Breathing wellness in children

Breathing, Wellness, and The Developing Child

Children cannot thrive and reach their true intellectual and developmental potential without breathing properly, throughout the day and throughout the night. 

An underdeveloped facial structure with narrow nasal passages, narrow dental arches and a resultant crowded dentition creates a very poor environment for proper breathing. This is a result of poor tongue position, poor lip posture, and improper breathing throughout the day and night. Children become mouth breathers due to the inability to pass air through their nasal passages, leading to an open mouth posture with resultant improper jaw and facial development.

Mouth breathers deliver poor quality air to the lungs resulting in many undesirable effects. Every breath should be made through the nose since that it is the way the human body was designed. You see, the nasal passages take the incoming air and filter it to remove unwanted bacteria, viruses, mold, fungus and all sorts of unwanted dust and debris that exist within the air around us.

In addition, the nasal passages moisturize and warm the incoming air so that the sensitive lung tissue welcomes the incoming breath without the shock of cold air.

So, you see, the nasal passages function as a filter, as well as an air conditioner to prepare the incoming air for maximum utilization by the oxygen, capturing tissues of the lungs.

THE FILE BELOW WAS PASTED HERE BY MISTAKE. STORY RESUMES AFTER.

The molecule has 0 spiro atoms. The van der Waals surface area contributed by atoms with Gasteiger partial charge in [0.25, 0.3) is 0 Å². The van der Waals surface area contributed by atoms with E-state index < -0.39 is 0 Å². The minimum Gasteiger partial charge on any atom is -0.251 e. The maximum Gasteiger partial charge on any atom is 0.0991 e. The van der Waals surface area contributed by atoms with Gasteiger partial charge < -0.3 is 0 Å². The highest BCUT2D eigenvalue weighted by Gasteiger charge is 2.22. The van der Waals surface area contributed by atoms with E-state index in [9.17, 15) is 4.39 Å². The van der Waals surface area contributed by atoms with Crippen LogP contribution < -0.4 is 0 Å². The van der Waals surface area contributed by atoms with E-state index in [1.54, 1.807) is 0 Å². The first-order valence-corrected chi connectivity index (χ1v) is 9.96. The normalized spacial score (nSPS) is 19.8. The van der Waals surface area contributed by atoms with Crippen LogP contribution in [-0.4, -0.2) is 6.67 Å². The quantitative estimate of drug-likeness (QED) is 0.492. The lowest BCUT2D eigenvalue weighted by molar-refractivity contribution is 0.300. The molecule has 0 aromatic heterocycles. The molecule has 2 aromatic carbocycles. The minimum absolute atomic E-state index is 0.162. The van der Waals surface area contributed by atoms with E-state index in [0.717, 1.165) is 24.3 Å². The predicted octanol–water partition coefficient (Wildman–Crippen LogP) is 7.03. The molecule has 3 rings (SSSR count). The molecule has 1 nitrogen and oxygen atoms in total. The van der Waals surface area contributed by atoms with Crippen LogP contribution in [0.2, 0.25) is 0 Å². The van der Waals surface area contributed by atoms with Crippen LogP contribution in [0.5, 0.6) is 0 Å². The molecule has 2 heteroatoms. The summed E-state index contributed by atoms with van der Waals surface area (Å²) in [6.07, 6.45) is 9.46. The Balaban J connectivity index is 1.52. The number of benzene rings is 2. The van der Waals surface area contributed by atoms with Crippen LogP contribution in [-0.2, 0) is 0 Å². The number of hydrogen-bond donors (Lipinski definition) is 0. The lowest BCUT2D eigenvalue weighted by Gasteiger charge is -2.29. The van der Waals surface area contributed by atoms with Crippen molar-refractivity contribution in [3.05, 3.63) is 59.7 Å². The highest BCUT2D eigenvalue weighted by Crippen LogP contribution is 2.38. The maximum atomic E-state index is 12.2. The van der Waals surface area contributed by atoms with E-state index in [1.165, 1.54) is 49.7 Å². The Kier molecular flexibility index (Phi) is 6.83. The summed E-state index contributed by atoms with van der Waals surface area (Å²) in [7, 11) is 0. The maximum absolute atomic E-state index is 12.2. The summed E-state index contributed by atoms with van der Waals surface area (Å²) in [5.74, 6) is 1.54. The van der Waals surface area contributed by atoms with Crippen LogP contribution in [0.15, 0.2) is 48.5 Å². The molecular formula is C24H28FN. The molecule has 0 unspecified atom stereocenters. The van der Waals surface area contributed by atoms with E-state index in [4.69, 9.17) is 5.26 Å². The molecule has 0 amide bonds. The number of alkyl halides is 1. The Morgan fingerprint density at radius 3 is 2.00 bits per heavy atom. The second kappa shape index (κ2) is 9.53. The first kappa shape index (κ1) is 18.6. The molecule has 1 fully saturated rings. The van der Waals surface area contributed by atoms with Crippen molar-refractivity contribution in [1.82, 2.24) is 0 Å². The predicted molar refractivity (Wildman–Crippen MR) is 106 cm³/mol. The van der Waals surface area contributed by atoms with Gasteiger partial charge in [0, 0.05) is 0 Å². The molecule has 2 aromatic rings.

There is another special function of the nasal passages which entails the addition of a special chemical in the air that enhances its uptake in the cells which give us life- nitric oxide. 

Nitric Oxide is added to each and every nasal breath, within the nasal chamber. It is then attached to the oxygen molecule and assists in delivering the oxygen to the cells throughout our body, including the developing brain. 

Mouth breathing does not provide the same naturally protective functions to the child which occurs when breathing through your nasal passages- resulting in inadequate oxygen uptake to the cells of the developing child. Brain cells that receive less than adequate oxygen are especially affected in a negative way, resulting in a lowered intellectual potential and poor school performance. 

The Stanford Sleep Institute reports a 10-15% lowering of IQ performance in children eight-years old who are mouth breathers, over their nasal breathing counterparts.

Today’s modern child is at great risk for both physical and mental deficits in development due to improper breathing behaviors, due to the modern, cultural lifestyle. 

Some of the causative factors include; bottle feeding, pacifier use, digit sucking, soft foods, the use of sippy cups, lip and tongue ties, just to name a few.

The bone structure of the human face develops its shape and size based on the physical forces that act upon it. The forceful air of each nasal breath expands the nasal cavity and facial sinuses which leads to a fully developed nasal cavity. The muscular pressure of a fully released and functioning tongue, along with facial muscles, creates forces that expand the palate and developing jaws to allow for plenty of room for the teeth to erupt without crowding.